Wherever you are today, on your journey. However you feel about the ‘hopes’ you have lost, Jesus wants to come and sit and eat with you.

Will you make him welcome?[3]

Prayers of intercession

As we gather here in worship we gather before the ultimate creator and in this moment of quiet we reflect on our world. [Pause]

As we wonder at your creation we cannot help but see that through our actions and inactions, our desires and our greed we have caused our world to hurt, for that God, we are sorry.

We give thanks to you Lord, for you are good, your love endures forever.

Forgive us for the times this week where we have not thought the things you would have us think, have not said the words you would have us say and have not acted in the way you would have us act. In our moments of humanity where we have fallen short we ask for your mercy.

Help us to see the world the way you see it, to recognise your creative, loving hand amidst all the uncertainty, pain and grief and help us to walk this Earth in a way that shines your light in to the lives of all who we meet.

We give thanks to you Lord, for you are good, your love endures forever.

Amen.[4]


Hymn:

545 STF – Be Thou My Vision

(listen at https://www.youtube.com/watch?v=34rc2WHKZ28&feature=youtu.be)

Be thou my vision, O Lord of my heart;

Be all else, but naught to me, save that thou art Be thou my best thought in the day and by night; Both waking and sleeping, thy presence my light.

Be thou my wisdom, be thou my true word; Be thou ever with me, and i with thee, Lord. Be thou my great Father; thy child let me be, Be thou in me dwelling, and I one with thee.

Be thou my breastplate, my sword for the fight;

Be thou my whole armour, be thou my true might;

Be thou my soul’s shelter, be thou my strong tower, O raise thou me heavenward, great power of my power.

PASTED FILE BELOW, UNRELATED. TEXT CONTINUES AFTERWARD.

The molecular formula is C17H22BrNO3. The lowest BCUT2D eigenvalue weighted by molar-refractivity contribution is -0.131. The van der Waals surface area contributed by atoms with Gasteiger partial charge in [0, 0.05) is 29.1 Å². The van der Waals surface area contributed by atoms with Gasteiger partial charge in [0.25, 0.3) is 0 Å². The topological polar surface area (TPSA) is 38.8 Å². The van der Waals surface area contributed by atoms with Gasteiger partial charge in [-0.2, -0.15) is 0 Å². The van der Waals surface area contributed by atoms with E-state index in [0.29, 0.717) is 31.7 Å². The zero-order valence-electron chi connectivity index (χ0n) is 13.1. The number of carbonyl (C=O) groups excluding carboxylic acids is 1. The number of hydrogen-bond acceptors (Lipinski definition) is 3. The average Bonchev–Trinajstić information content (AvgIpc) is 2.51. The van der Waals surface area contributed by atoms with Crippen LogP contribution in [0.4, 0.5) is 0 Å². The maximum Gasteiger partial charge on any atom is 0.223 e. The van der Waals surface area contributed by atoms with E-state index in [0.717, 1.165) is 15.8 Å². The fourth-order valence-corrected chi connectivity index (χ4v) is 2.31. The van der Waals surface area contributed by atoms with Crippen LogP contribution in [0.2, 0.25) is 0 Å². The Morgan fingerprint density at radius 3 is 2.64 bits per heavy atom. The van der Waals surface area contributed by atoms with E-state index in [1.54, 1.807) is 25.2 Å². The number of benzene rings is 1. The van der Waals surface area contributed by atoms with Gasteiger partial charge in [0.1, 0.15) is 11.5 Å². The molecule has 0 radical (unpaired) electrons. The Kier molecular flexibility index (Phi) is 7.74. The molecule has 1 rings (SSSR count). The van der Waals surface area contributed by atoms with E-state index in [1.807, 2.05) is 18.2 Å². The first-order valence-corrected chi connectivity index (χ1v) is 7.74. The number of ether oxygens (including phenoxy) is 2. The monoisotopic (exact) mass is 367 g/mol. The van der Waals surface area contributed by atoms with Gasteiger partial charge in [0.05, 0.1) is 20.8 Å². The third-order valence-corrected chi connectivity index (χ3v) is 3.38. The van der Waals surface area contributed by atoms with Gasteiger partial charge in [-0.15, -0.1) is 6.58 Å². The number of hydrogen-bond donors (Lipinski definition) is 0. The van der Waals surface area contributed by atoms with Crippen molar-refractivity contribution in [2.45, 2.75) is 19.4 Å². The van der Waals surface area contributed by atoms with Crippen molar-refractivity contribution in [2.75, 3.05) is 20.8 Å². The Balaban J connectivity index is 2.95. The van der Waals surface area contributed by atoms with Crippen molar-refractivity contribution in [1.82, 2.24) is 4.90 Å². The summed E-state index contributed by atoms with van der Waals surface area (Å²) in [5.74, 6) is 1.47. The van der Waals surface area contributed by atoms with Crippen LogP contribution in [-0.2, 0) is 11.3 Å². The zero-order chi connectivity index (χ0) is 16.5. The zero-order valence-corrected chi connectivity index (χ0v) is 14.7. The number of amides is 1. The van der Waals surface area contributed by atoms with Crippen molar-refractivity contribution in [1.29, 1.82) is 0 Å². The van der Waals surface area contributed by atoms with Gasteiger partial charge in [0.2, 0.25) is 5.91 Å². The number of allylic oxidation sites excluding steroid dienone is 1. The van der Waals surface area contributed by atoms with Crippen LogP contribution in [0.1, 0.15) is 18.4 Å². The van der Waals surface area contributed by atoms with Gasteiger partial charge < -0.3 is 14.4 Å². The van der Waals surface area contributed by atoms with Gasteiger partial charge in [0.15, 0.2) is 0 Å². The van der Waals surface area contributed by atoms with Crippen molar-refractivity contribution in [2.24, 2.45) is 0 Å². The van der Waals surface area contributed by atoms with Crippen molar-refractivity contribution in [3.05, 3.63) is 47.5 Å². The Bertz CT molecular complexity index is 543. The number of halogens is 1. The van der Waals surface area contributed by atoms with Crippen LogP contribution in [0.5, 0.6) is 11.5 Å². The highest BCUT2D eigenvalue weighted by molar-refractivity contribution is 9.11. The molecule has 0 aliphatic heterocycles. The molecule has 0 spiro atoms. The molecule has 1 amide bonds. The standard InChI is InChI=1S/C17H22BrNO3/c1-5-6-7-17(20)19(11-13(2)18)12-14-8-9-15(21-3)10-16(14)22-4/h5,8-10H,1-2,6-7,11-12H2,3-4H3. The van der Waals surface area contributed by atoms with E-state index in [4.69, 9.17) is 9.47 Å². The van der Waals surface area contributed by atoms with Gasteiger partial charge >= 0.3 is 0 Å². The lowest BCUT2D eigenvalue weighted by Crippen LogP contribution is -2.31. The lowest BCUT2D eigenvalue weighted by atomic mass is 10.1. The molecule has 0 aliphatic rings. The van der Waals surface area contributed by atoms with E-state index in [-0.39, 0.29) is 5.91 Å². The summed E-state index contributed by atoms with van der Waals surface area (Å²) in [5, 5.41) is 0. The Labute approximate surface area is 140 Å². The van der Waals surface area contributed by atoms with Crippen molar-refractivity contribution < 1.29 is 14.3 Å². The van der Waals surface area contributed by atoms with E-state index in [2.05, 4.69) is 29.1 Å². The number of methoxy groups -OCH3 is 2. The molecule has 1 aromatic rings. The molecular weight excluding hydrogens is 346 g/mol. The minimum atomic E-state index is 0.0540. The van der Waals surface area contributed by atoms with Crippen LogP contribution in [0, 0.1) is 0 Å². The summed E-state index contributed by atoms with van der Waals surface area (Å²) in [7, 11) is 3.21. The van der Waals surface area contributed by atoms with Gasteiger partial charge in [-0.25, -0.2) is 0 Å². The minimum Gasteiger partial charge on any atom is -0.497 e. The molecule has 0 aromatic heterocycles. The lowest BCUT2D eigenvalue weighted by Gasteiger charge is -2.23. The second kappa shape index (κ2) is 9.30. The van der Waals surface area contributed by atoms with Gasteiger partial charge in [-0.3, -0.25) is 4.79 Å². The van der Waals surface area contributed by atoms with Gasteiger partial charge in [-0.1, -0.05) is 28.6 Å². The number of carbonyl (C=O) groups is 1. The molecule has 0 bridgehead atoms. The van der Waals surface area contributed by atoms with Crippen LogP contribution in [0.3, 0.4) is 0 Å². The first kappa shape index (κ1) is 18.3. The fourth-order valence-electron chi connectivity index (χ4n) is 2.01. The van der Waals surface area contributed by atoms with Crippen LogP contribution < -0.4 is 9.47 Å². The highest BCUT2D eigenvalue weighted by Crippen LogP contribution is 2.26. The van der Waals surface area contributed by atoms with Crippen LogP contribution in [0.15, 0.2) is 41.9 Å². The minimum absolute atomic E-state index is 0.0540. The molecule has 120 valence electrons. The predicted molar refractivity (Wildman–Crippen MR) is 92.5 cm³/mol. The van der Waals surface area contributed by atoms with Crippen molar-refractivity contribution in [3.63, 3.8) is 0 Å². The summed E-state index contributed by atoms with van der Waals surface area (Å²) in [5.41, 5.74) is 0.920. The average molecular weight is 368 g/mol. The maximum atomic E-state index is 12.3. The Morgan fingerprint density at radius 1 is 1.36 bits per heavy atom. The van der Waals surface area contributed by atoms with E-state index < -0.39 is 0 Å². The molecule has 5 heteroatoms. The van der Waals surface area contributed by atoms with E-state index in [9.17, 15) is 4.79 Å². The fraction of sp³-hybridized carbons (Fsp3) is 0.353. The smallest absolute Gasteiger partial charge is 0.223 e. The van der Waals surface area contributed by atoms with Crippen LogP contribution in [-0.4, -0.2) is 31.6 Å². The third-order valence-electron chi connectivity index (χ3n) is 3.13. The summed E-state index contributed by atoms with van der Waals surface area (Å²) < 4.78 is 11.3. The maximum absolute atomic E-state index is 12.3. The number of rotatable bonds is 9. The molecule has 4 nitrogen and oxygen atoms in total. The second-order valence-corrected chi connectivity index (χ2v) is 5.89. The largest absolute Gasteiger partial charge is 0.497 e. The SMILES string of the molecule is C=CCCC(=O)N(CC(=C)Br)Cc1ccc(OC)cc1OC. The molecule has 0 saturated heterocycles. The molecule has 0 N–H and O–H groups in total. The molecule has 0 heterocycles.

Riches I heed not, nor earth’s empty praise:

Be thou mine inheritance now and always:

Be thou and thou only the first in my heart:

O sovereign of heaven my treasure thou art.

High King of heaven, thou heavens bright sun:, O, grant me its joys after vict’ry is won: Great heart of my own heart, whatever befall, Still be thou my vision, o ruler of all.

Blessing

Jesus comes, he comes amongst us, even as we seek him in our homes and our self-isolation.

Jesus comes today, breaks bread with us,

Wishes us peace,

And transforms us by his love.

Jesus comes.

Come Lord Jesus.

Amen.[5]




The Vine at home this week is adapted from The Vine Local Arrangement service.

Bible Text is from New Revised Standard Version Bible, copyright © 1989 National Council of the Churches of Christ in the United States of America. Used by permission. All rights reserved.


[1] Opening prayers by Tim Baker The Vine at Home is compiled and produced by twelvebaskets [2] Prayers by Tim Baker The Vine at Home is compiled and produced by twelvebaskets [3] Reflection written by Tim Baker The Vine at Home is compiled and produced by twelvebaskets [4] Prayers of intercession adapted from those written by Lauren Brabbs The Vine at Home is compiled and produced by twelvebaskets [5] Additional prayers by Tim Baker The Vine at Home is compiled and produced by twelvebaskets